Greens with Preserved Lemons

Greens with Preserved Lemons
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beet greens with preserved lemon
It might not be Moroccan, but it’s good!

You know that when we made the preserved lemons, we had no idea how to use them. Sure, we knew they’d be lemony and salty, but we also knew that they’d acquire new flavors as they ferment. But, really, we just made preserved lemons simply because we’d never had them, and we had an excess of lemons.

With no ideas, we had to improvise. We were getting close to picking up our next CSA share and we had a large bunch of beet greens still sitting in the fridge. Do you think we can make beet greens with preserved lemons? OF course, let’s just scratch up a batch. Now, we did look around, and we found this recipe, which we sort of, kind of, used as a model for our recipe, but, really, this is nothing more than greens with some standard spices and the addition of preserved lemons.

Greens with Preserved Lemons

Yield: 3-4 servings

Greens with Preserved Lemons

Ingredients

  • 1 Tbs olive oil
  • 1 garlic clove, minced
  • 1/2 tsp cumin seeds
  • 1/2 tsp smoked paprika
  • Red pepper flakes, to taste
  • 1 bunch greens, washed and chopped
  • 1 piece preserved lemon (about a tablespoon), chopped into 1/4-inch dice

Abbreviated Instructions

Heat oil in a large saucepan or skillet over medium heat. Add garlic, cumin seeds, paprika, and red pepper flakes. Cook, stirring occasionally, until fragrant.

Add greens with 1/4 cup of water. Increase heat to medium-high, cover, and cook, stirring occasionally, until cooked through.

Stir in most of the preserved lemon (reserve some for garnish), cover and cook another 5 minutes.

Serve, topped with reserved lemon.

http://scratchinit.halversen.com/2015/04/greens-with-preserved-lemons/

Ingredient discussion:

mise en place
Everything we’ll need for our side dish.

We think that any type of green will work for this dish; just remember that if the stems are tough, you might want to remove them before chopping the leaves. Obviously, preserved lemons are kind of key here, so, if you don’t have them, just make the dish without and call it steamed greens.

Procedure in detail:

cooking spices
You don’t want the spices to burn, so let them just barely sizzle in the pan.

Cook spices. Heat the oil in a large saucepan or skillet over medium heat. When hot, add the garlic, — it should barely sizzle — cumin seeds, paprika, and red pepper flakes. If you like spicy, add a lot of flakes; otherwise, keep it under a shake or two. Let the spices cook, swirling the pan or stirring from time to time, until fragrant, about 5 minutes.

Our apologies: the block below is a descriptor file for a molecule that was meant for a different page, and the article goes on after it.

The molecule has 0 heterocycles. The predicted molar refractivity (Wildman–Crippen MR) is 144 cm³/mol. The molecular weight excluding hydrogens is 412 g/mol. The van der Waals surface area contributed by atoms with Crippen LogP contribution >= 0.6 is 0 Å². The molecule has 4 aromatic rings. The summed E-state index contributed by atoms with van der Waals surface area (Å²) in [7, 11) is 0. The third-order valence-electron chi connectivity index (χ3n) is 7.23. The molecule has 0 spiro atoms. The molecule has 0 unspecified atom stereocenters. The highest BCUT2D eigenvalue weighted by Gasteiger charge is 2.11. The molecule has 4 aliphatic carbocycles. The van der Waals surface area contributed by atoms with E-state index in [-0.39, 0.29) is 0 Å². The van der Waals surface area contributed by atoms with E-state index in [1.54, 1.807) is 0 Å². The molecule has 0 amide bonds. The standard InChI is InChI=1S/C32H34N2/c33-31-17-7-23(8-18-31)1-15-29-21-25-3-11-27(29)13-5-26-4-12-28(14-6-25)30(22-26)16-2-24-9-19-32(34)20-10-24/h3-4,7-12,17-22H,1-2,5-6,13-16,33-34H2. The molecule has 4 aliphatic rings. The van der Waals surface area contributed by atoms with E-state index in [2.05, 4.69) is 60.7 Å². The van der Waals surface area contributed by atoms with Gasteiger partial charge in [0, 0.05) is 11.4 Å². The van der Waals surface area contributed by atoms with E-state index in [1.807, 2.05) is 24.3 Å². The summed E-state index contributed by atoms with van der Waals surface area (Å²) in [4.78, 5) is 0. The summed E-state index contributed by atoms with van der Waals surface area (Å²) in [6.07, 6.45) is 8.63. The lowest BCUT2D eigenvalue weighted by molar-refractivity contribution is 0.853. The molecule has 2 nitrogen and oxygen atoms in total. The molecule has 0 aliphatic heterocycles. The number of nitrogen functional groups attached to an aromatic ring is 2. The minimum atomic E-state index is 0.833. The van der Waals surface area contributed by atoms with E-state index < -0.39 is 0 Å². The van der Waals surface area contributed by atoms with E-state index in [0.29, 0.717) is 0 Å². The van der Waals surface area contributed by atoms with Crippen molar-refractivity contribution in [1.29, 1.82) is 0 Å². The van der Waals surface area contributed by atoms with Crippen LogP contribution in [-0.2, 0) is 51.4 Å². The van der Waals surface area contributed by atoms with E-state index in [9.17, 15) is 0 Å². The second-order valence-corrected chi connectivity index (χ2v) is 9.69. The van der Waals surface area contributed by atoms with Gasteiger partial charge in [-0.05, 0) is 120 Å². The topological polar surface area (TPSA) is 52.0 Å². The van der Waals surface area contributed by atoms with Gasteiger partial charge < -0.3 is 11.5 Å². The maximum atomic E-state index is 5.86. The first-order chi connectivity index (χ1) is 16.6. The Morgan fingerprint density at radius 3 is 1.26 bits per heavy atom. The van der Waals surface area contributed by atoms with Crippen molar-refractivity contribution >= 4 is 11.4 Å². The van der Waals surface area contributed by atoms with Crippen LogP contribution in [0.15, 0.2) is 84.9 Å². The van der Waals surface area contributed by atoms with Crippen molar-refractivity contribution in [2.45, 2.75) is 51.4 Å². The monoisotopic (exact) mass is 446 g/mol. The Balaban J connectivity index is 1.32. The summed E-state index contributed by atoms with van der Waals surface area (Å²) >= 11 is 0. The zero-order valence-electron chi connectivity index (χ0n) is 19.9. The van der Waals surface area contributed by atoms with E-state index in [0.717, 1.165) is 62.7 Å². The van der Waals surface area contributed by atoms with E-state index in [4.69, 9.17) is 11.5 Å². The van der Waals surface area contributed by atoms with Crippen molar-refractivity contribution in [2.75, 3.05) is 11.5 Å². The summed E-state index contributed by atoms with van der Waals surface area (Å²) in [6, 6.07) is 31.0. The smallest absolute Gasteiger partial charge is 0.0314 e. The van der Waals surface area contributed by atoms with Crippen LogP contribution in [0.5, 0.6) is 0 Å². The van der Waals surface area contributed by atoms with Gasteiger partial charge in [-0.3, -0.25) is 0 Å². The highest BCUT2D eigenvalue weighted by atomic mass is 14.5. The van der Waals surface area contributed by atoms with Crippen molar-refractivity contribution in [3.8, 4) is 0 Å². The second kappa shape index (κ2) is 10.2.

adding beet greens
It looks like a lot of greens, but they’ll cook down.

Cook greens. Add the greens and about 1/4 cup of water. Use less water if the greens are still wet from washing. You just want enough water to keep the greens from burning, and to create a bit of steam. As you probably know, greens will release liquid as they cook, so you can err on the low side. Increase the heat to medium-high, cover the pan to hold in the steam, and let them cook until mostly tender, stirring occasionally. The length of time will depend on the type of greens; for the beet greens it took about 5 minutes.

Add preserved lemon. Reserve just a bit of the preserved lemon to use as a garnish, stirring the rest into the greens. Once again, cover the pan and cook, stirring once or twice, for about 5 minutes.

Serve. Dish into bowls or onto plates and top with remaining preserved lemon.

Not bad. The greens take on a subtle lemon and fermented (somewhat like olives, but not quite) flavor that goes well with the cumin and red pepper. Next time we might increase the amount of lemon (possibly to twice as much). To be honest, we’re not sure that we tasted the paprika at all, so, if you want to omit, it probably won’t matter. We had it as a simple lunch along with a piece of pita bread and thought it deserved four stars, if for no other reason than it’s just as easy as steamed or sautéed greens, but it changes up the flavor nicely.

Worth the trouble?

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